Tuesday, November 21, 2006
Critique of the New Wave Fabulists
When I heard that this new story style had imaginative spooky roots going back to Poe and Hawthorne and others, I got excited. When I heard that a star if not founder of the movement was a Massachusetts writer named Kelly Link from whose pen flowed wild contemporary mythologies, I got even more excited. Some call these writers new wave fabulists, or new fantasists, or something else similar. Prestigious Bard College dedicated a volume of its prestigious literary journal "Conjunctions" to this movement in 2002. "Conjunctions:39" is a bargain compendium worth picking up. The style, which is often darkly ironic as it dabbles in science fiction and fantasy, has also been called Slipstream... to give some sense for the genre bending going on I suppose.
So here's my take on this cultural phenomenon. Like many things in this world, I think it's moving in a great direction but falls short. It’s not all there, so it’s quite criticizable. And because criticizing can be fun and cathartic and cruel, and because I need more practice in becoming not too destructively critical (being creatively constructively critical is my goal) I will proceed to outline my criticism of The New Wave Fabulists, especially as seen in "Conjunctions:39".
This is just another genre, albeit a genre that's trying hard to not resemble a predictable genre. As such, there are certain apparent formulas and rules for writing these self-consciously overcreative and narratively unsatisfying stories, as many turn out to be. Sorry, but it's true. I was hoping I might find kindred spirits for my own style of "Consciousness Fiction". And maybe I do fit in, and maybe I don't, but too much of the New Wave Fabulism isn't to me worth reading (which is what other people are, in all fairness, welcome to think of my writing).
For example, here are four apparent formulas for writing New Wave Fabulism.
1) You are invited and even obliged to use plenty of genre themes, including cliches and titillating bizarrities from science fiction and romance and horror. Just do not bring them to a clear genre ending. Go wild, then just end the story off a cliff, ambiguously with multiple possible outcomes. I guess that way no one can say you're commercial and simple. Instead they'll say wow, how ironic, or wow, you sure know how to respect the reader's imagination, now they have to ponder what's next... Sorry, but if I read an author's deliberate construction then I want to know what was their intended message and destination. Don't impress me with refusals to be predictable or too obvious. Maybe if they're only thinking something predictable and obvious but they don't want to say it, then they shouldn't be writing the story in the first place. But if they're thinking of something unpredictable and not obvious, then I want to know what it was. No ending, no benefit of the doubt.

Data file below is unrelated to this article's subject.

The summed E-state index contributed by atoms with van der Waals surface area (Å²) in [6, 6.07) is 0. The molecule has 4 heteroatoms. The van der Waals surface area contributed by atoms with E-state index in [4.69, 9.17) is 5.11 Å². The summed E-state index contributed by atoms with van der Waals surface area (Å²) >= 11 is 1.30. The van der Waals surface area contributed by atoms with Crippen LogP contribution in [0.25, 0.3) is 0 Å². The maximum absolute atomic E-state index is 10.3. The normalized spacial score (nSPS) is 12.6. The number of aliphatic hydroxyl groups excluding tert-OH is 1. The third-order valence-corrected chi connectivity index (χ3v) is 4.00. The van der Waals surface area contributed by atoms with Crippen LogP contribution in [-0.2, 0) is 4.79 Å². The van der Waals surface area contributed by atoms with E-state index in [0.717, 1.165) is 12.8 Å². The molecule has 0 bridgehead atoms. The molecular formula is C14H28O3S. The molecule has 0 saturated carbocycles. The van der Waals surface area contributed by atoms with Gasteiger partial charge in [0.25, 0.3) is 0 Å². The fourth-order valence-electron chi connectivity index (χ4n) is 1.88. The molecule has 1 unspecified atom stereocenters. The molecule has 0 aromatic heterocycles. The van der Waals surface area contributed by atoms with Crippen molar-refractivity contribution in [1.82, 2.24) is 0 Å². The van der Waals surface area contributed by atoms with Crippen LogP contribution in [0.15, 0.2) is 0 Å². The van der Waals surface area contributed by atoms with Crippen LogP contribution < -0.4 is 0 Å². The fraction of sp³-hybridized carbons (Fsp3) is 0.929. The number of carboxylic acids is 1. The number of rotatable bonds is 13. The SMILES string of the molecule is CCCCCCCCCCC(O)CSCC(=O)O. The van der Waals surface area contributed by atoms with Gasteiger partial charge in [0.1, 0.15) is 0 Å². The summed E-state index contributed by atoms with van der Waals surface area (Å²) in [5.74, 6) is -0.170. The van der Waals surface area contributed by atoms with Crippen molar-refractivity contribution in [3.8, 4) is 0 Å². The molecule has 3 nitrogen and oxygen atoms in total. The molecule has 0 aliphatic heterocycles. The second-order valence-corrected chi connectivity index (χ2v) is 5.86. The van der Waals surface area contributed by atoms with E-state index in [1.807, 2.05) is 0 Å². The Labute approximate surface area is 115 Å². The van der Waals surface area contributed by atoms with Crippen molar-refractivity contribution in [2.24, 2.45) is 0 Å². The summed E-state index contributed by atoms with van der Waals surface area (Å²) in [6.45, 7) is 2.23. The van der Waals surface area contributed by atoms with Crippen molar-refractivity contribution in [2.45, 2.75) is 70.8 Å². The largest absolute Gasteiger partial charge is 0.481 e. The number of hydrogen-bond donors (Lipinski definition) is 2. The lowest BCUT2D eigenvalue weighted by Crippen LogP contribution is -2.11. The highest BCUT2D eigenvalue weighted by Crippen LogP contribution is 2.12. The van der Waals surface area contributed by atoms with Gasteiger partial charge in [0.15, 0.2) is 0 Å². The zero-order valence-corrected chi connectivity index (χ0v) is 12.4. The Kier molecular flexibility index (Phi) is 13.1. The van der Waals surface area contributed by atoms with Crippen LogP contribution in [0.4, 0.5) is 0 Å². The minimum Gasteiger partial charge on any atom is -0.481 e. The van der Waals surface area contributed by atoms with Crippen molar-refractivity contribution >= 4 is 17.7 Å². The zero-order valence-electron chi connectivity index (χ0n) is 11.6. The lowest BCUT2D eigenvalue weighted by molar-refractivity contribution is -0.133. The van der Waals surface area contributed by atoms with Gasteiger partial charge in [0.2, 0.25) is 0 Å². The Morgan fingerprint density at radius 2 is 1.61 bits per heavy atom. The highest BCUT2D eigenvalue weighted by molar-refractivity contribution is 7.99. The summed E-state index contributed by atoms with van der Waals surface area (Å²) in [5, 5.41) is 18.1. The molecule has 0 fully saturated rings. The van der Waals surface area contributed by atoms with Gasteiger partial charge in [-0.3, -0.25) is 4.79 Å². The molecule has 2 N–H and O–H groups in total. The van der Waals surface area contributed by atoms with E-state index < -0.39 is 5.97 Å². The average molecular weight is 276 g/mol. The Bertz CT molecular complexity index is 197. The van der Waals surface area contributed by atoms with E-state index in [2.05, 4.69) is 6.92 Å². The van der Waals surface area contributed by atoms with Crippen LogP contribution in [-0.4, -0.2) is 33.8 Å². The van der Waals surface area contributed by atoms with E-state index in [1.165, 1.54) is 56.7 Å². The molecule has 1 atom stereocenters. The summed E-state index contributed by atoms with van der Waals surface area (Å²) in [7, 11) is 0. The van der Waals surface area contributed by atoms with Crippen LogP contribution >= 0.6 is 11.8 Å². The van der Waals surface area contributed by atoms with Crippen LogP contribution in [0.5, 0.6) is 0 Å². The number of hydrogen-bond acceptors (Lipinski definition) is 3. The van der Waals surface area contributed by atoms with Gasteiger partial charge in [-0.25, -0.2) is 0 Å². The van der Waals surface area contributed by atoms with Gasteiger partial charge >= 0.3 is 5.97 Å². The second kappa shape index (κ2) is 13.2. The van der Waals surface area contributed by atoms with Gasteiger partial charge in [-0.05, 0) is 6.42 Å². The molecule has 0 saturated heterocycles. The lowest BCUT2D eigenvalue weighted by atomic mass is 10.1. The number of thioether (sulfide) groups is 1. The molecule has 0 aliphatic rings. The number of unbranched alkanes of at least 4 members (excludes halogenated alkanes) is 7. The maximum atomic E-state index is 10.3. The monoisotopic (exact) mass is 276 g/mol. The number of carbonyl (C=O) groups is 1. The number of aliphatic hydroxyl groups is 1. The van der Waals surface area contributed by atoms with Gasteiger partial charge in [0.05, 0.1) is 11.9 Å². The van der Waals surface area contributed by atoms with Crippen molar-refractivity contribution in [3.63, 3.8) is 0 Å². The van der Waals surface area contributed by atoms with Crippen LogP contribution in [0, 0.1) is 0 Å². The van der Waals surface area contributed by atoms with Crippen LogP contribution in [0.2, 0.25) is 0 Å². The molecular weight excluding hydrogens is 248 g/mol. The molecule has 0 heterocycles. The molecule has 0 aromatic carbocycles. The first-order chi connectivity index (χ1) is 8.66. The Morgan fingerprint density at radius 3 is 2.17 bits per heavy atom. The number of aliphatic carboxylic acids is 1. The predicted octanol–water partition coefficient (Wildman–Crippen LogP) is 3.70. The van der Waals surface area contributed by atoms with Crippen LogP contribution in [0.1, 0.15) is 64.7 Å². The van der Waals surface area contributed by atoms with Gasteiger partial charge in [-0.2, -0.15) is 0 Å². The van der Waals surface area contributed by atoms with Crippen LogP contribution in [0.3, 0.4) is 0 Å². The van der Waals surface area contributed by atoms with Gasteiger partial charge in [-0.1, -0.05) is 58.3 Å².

2) Use sophisticated narrator vocabulary. Assume some literary and historical references in your readers. Be almost poetic in your density and erudition and attack. But then contrast with the dialects and tough hick talk of unsophisticated characters. Voila, instant intensity and emotional depth from the range of humanity! I guess the hybrid will keep both literary and genre readers engaged.
3) Have at least one character go increasingly insane. Do weird unpredictable things until a demise seems imminent. You can be brutally detailed in descriptions, but use sophisticated vocabulary around anything crude (see rule 2). And don't spell out the demise; stop short of unambiguous conclusion (see rule 1)
4) Make references to various epochs, mythologies, and cultures of humanity, but collide and blend them in unexpected ways. Stories within stories within stories are popular. You don't have to go anywhere in particular, in fact it's better if you don't (see rule 1). But doing the symbolic melange is so very post-modern, that it makes everyone feel more awed and smart. Except the ones who don't get it, of course. They should stick to the old genres.
...I was amazed how many of the stories in "Conjunctions:39" embodied these rules, usually to their detriment. Form over substance; concepts for amazing setups that never really payoff. To be fair, many tales contained bold riveting scenes, so perhaps they were worth reading after all. There's definitely some great description and imagination in the New Wave Fabulism. But fistfuls of startling ideas don't in themselves make a story. I wonder if there is here a kind of literary equivalent to the plague in cinema where editing tricks and eye candy hope to make us forget wanting the old-fashioned story that actually means something. Call me genre if you like, but predictable themes and follow-throughs at least give satisfactions that trendy spotty bursts of contemporary experimental fiction, however ironically familiar in parts, may not.